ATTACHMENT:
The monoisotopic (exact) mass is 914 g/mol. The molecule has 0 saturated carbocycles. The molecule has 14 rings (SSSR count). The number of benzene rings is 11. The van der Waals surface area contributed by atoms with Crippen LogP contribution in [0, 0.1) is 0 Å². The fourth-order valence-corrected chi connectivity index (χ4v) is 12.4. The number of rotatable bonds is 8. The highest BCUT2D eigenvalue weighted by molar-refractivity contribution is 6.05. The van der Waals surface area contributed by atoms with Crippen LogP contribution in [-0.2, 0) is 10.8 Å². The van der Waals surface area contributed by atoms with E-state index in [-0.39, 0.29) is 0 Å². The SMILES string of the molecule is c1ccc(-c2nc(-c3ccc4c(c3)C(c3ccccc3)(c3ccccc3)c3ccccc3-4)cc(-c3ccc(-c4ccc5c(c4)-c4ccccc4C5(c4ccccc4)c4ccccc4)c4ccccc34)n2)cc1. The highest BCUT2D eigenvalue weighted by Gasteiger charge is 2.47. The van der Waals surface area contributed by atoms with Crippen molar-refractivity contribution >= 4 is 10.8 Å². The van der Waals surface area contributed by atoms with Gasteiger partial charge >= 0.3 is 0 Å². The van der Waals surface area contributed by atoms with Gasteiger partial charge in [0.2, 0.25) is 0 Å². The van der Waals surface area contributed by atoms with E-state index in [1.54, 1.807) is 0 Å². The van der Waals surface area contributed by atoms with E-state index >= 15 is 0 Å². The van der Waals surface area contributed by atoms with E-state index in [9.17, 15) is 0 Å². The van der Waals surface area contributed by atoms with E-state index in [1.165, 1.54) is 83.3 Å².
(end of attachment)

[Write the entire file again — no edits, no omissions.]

The monoisotopic (exact) mass is 914 g/mol. The molecule has 0 saturated carbocycles. The molecule has 14 rings (SSSR count). The number of benzene rings is 11. The van der Waals surface area contributed by atoms with Crippen LogP contribution in [0, 0.1) is 0 Å². The fourth-order valence-corrected chi connectivity index (χ4v) is 12.4. The number of rotatable bonds is 8. The highest BCUT2D eigenvalue weighted by molar-refractivity contribution is 6.05. The van der Waals surface area contributed by atoms with Crippen LogP contribution in [-0.2, 0) is 10.8 Å². The van der Waals surface area contributed by atoms with E-state index in [-0.39, 0.29) is 0 Å². The SMILES string of the molecule is c1ccc(-c2nc(-c3ccc4c(c3)C(c3ccccc3)(c3ccccc3)c3ccccc3-4)cc(-c3ccc(-c4ccc5c(c4)-c4ccccc4C5(c4ccccc4)c4ccccc4)c4ccccc34)n2)cc1. The highest BCUT2D eigenvalue weighted by Gasteiger charge is 2.47. The van der Waals surface area contributed by atoms with Crippen molar-refractivity contribution >= 4 is 10.8 Å². The van der Waals surface area contributed by atoms with Gasteiger partial charge >= 0.3 is 0 Å². The van der Waals surface area contributed by atoms with Gasteiger partial charge in [0.2, 0.25) is 0 Å². The van der Waals surface area contributed by atoms with E-state index in [1.54, 1.807) is 0 Å². The van der Waals surface area contributed by atoms with E-state index >= 15 is 0 Å². The van der Waals surface area contributed by atoms with E-state index in [9.17, 15) is 0 Å². The van der Waals surface area contributed by atoms with E-state index in [1.165, 1.54) is 83.3 Å².